Friday, August 18, 2006
Two senior executives of DHB Industries, Inc., a supplier of body armor to the U.S. military, were arrested on insider trading, securities fraud, and conspiracy charges, and the SEC filed a civil suit alleging securities fraud. The former officers are Dawn M. Schlegel, DHB's CFO, and Sandra L. Hatfield, the chief operating officer, and the charges were filed by the U.S. Attorney's Office for the Eastern District of New York. The charges involve both accounting fraud and the sale of DHB securities that resulted in a profit of over $8 million. According to the SEC Litigation Release (here), the two defendants:
[R]egularly overstated the value of DHB's inventory by fraudulently increasing inventory quantities, labor costs, overhead costs, and the amount of raw materials used in DHB's products. The complaint alleges that together Hatfield and Schlegel also transferred millions of dollars of expenses from cost of goods sold to research and development costs to materially increase the company's gross profit. The complaint further alleges that Schlegel falsely inflated DHB's $60 million charge against earnings taken in the third quarter of 2005 to mask her and Hatfield's fraudulent conduct. Schlegel is alleged to have lied to DHB's auditors and provided fake inventory schedules and other documents to conceal the fraud.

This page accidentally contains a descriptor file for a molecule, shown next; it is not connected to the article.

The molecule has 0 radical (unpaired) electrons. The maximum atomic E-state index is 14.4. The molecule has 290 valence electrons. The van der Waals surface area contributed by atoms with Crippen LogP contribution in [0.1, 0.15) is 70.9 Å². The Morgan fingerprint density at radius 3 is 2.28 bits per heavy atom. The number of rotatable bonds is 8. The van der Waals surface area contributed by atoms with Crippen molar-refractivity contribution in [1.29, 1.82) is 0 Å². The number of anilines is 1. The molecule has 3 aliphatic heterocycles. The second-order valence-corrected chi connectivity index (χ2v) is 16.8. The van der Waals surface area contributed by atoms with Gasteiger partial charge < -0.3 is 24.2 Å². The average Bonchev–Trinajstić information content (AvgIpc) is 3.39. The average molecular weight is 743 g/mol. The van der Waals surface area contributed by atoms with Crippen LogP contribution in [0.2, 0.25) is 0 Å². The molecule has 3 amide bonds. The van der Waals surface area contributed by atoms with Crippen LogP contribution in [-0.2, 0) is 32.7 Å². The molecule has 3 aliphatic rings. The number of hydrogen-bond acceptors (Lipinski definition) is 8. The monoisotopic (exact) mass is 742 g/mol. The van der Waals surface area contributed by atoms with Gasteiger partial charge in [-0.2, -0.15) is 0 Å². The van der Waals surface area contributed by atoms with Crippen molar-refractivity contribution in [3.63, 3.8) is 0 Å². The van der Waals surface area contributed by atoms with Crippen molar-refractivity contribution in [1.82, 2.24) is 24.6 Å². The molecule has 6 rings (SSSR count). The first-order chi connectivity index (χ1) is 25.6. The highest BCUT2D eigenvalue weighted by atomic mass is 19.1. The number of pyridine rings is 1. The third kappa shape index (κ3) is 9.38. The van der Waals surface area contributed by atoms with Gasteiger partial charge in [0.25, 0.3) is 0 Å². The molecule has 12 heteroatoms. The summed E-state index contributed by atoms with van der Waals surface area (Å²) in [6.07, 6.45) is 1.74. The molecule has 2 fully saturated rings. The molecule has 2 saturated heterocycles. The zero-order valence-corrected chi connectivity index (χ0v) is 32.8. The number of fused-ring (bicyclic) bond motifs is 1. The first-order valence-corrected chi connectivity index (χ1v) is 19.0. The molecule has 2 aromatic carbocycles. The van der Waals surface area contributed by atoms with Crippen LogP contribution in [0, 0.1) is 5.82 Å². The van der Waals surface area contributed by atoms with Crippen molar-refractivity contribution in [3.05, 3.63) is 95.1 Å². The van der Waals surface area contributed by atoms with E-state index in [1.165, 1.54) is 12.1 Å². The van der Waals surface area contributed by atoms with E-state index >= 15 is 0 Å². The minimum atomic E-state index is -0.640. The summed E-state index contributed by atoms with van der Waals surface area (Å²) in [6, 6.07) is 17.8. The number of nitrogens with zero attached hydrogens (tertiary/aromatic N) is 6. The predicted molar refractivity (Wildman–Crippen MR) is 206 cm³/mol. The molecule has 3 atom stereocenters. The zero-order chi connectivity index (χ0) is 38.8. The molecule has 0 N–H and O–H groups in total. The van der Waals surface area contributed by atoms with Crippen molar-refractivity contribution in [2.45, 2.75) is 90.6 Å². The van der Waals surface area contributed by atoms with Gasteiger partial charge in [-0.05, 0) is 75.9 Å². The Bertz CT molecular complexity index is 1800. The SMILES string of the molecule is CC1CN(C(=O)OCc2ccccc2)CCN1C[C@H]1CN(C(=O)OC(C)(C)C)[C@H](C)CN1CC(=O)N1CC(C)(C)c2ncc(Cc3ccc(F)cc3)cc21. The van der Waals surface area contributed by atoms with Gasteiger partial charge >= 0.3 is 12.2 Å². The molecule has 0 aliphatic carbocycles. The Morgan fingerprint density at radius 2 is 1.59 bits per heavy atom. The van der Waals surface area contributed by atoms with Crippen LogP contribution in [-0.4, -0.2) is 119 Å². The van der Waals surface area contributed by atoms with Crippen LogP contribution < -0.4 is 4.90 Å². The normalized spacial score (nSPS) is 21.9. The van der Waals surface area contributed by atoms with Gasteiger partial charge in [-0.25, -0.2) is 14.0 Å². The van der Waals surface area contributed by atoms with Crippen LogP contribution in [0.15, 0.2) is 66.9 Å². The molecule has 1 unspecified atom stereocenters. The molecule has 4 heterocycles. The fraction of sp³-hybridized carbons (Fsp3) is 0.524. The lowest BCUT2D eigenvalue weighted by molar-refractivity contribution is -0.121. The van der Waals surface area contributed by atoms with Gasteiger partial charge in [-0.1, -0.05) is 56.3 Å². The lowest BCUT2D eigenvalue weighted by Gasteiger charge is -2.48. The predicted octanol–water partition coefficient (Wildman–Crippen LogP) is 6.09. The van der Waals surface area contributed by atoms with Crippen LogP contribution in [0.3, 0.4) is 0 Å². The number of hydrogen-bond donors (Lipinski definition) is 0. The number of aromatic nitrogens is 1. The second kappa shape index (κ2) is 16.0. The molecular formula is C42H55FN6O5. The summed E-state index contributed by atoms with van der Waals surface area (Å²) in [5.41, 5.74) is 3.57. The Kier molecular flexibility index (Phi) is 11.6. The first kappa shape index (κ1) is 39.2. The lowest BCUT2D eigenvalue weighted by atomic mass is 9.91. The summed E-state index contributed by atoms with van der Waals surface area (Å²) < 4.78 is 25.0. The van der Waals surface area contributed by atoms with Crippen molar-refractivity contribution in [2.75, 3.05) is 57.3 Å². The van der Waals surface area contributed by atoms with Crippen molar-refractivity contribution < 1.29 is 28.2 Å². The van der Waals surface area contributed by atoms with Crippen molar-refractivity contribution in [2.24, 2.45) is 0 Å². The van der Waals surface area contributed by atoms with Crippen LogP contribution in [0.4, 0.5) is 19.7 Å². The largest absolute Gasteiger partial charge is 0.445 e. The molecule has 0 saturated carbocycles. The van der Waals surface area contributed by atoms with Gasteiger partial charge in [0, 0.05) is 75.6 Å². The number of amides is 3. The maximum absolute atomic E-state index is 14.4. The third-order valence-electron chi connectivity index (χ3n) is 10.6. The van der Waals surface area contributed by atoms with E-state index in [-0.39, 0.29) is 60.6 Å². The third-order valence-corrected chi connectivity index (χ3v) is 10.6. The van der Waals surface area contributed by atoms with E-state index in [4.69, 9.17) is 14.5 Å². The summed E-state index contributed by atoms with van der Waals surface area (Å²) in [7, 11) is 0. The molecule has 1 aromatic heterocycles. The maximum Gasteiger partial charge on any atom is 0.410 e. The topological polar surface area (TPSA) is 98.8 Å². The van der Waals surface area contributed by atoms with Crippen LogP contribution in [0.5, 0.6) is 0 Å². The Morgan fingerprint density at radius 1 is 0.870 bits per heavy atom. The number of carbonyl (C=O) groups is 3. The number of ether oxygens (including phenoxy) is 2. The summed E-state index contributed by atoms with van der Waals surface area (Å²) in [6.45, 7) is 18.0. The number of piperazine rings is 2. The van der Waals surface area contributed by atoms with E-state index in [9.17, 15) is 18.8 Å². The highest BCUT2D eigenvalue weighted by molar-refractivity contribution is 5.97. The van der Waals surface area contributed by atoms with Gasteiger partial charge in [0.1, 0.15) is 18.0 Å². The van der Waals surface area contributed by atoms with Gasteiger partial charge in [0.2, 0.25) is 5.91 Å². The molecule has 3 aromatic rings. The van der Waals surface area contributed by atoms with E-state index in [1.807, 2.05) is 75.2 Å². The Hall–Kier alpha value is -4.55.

The complaint also alleges that during the period of their fraudulent conduct, Schlegel and Hatfield collectively profited by over $8.2 million from the cashless exercise of warrants and sale of over 400,000 DHB shares. Schlegel and Hatfield sold these shares at the end of 2004 at the height of DHB's stock price and before the public knew about the misrepresentations in DHB's filings and public statements.
Last year, the military ordered the recall of one of the company's body armor products due to quality issues. Former CEO David Brooks, whose daughter's $10 million bat mitzvah party featured legendary rockers Steven Tyler and Joe Perry of Aerosmith, left the company on July 10 "pending the outcome of federal, state, and internal investigations" while DHB settled shareholder suits (press release here) Because federal prosecutors did not file any charges against Brooks at the same time as they did against Schlegel and Hatfield, it may be that he is cooperating in the investigation. Brooks made over $190 million from the sale of DHB stock in 2004, so he is a likely target of the grand jury investigation. (ph)